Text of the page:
Street Involved Children – Background

There are about 150 Mio (the total amount is not known) Street Children around the world who run away from home and live on the streets or the underground. The age varies from the newborn child to the beginning of the twenties, depending on the country and culture. Every day they are facing violence from fellow Street Children or other people in public or private spheres.

The definitions of Street Children

Street Children have become a topic of greater interest. The focus on Street Children has led to a growing number of attempts to understand the complexity of the term in a global definition. Especially governmental and nongovernmental organisations, countries and researchers have tried to understand the term Street Children, throwing light on the subject from many different angles. These researches and studies most commonly focus on Street Children as a financial burden and concentrate on commercial aspects as a measure to solve the problems.

 As there seems to be no single definition containing all necessary aspects of the term Street children, we will focus on a small variety of definitions to allow a comprehensive perception of the topic as a whole. 

A successful description of Street Children cannot be achieved, by only considering Street Children themselves. It was rather difficult to find only one definition for the term Street Children, as it tends to vary from country to country. Especially the cultural background, but also the daily life and violence they are exposed to, have a strong influence on the way Street Children are taken note of and also live their lives “on” and “off” the streets. The way Street Children live and the experiences they make are not only influenced by the way they live and the experiences they make, but also by the laws and conventions of the countries in which they live. 

Street Children in general

The given definitions of Street Children, or street-involved children, as they are very often called in the literature, vary from country to country. Street Children can be divided into several subgroups and have to be looked at individually. One major difference has to be made between children and youths, but also between living “on the street” or Street Children “off the street”. A further difference has to be made regarding their social surrounding, for instance, family and friends and their possible support of the Street Children.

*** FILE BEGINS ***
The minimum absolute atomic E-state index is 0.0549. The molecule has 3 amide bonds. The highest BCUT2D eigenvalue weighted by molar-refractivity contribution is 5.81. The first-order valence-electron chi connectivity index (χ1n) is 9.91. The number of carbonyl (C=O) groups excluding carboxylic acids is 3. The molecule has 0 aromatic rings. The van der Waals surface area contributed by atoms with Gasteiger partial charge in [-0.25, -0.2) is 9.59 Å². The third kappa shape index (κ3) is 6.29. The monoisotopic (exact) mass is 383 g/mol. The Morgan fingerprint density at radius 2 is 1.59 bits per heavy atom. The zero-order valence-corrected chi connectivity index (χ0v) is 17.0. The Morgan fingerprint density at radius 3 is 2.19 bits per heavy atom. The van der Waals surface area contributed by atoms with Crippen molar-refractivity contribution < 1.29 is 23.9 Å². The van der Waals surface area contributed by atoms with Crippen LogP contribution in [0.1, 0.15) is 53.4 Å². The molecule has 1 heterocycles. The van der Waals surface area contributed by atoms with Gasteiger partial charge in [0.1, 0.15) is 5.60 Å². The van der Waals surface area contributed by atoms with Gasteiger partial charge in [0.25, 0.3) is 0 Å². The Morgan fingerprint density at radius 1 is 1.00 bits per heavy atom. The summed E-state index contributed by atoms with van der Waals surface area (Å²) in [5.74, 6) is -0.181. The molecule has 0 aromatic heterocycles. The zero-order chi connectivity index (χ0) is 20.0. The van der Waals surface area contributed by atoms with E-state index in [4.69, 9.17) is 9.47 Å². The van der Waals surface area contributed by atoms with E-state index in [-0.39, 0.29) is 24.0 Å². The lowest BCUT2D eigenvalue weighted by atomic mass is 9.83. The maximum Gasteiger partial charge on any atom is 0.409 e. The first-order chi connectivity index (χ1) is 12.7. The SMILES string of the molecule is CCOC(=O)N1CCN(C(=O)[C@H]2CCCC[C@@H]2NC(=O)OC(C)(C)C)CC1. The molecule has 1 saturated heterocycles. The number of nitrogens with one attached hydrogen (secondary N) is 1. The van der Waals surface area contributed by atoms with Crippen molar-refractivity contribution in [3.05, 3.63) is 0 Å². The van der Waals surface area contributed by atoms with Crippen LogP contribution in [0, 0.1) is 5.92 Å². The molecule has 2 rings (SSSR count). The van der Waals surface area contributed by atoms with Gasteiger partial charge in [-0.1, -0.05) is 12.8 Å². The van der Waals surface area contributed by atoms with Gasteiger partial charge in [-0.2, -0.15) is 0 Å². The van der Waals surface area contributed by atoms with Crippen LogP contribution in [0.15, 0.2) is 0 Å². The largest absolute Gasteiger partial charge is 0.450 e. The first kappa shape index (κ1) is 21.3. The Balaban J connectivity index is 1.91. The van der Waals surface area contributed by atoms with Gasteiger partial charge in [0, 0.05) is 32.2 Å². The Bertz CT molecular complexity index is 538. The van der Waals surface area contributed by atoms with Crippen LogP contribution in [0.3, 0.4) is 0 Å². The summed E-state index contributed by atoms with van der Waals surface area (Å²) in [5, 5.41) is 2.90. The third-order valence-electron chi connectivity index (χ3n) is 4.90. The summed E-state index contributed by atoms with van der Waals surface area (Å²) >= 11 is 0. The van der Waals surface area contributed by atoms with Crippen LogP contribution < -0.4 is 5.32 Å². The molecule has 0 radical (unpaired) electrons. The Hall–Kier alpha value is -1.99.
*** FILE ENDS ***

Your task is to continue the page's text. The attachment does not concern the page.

UNICEF (Meincke, 2009) started to look into the unlike categories of Street Children and found and described three different categories of Street Children. According to UNICEF (Meincke, 2009) Street Children can be divided into “Street Children of the streets”, “Street Children on the Streets” and “Street Children living in street families’. These differences are well-established and are used for further explanations. The age and gender of Street Children is a further important factor to be considered. Generally speaking, it is very difficult to give exact definitions for Street Children, as there is a certain amount of crossover.

Children and youths “of the streets”:

The first category of Street Children, which UNICEF described in 1986, is the children and youths “of the streets”. According to UNICEF (Meincke, 2009) children and youths “of the streets” can be described as young people living 24 hours on the streets. They do not go to their families or any other Non-Governmental Organisation (NGO) for shelter at night or in bad and cold weather. This means that they don’t only spend their leisure time on the streets, but they also work and sleep on the street all through the year. The social contacts these young people have are mainly with other people, who are also living on the streets. They only receive visits from their carers very seldom or not at all.